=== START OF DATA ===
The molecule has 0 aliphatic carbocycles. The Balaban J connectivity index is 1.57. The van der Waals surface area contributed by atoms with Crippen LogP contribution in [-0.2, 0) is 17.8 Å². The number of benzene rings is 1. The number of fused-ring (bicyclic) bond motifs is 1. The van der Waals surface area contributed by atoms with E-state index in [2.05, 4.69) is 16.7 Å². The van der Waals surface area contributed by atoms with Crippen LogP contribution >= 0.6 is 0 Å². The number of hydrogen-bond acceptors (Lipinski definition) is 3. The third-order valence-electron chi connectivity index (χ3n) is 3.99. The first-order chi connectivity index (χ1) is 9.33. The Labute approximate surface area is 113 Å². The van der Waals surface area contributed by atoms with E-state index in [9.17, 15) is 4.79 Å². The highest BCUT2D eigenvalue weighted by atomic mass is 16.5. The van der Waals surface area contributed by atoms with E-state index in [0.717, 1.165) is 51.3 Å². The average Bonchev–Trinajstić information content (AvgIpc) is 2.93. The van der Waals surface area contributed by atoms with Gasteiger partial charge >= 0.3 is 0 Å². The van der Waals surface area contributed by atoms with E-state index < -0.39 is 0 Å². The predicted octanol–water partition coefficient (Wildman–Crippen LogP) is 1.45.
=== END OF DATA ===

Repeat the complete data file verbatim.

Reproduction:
The molecule has 0 aliphatic carbocycles. The Balaban J connectivity index is 1.57. The van der Waals surface area contributed by atoms with Crippen LogP contribution in [-0.2, 0) is 17.8 Å². The number of benzene rings is 1. The number of fused-ring (bicyclic) bond motifs is 1. The van der Waals surface area contributed by atoms with E-state index in [2.05, 4.69) is 16.7 Å². The van der Waals surface area contributed by atoms with Crippen LogP contribution >= 0.6 is 0 Å². The number of hydrogen-bond acceptors (Lipinski definition) is 3. The third-order valence-electron chi connectivity index (χ3n) is 3.99. The first-order chi connectivity index (χ1) is 9.33. The Labute approximate surface area is 113 Å². The van der Waals surface area contributed by atoms with E-state index in [9.17, 15) is 4.79 Å². The highest BCUT2D eigenvalue weighted by atomic mass is 16.5. The van der Waals surface area contributed by atoms with E-state index in [0.717, 1.165) is 51.3 Å². The average Bonchev–Trinajstić information content (AvgIpc) is 2.93. The van der Waals surface area contributed by atoms with Gasteiger partial charge >= 0.3 is 0 Å². The van der Waals surface area contributed by atoms with E-state index < -0.39 is 0 Å². The predicted octanol–water partition coefficient (Wildman–Crippen LogP) is 1.45.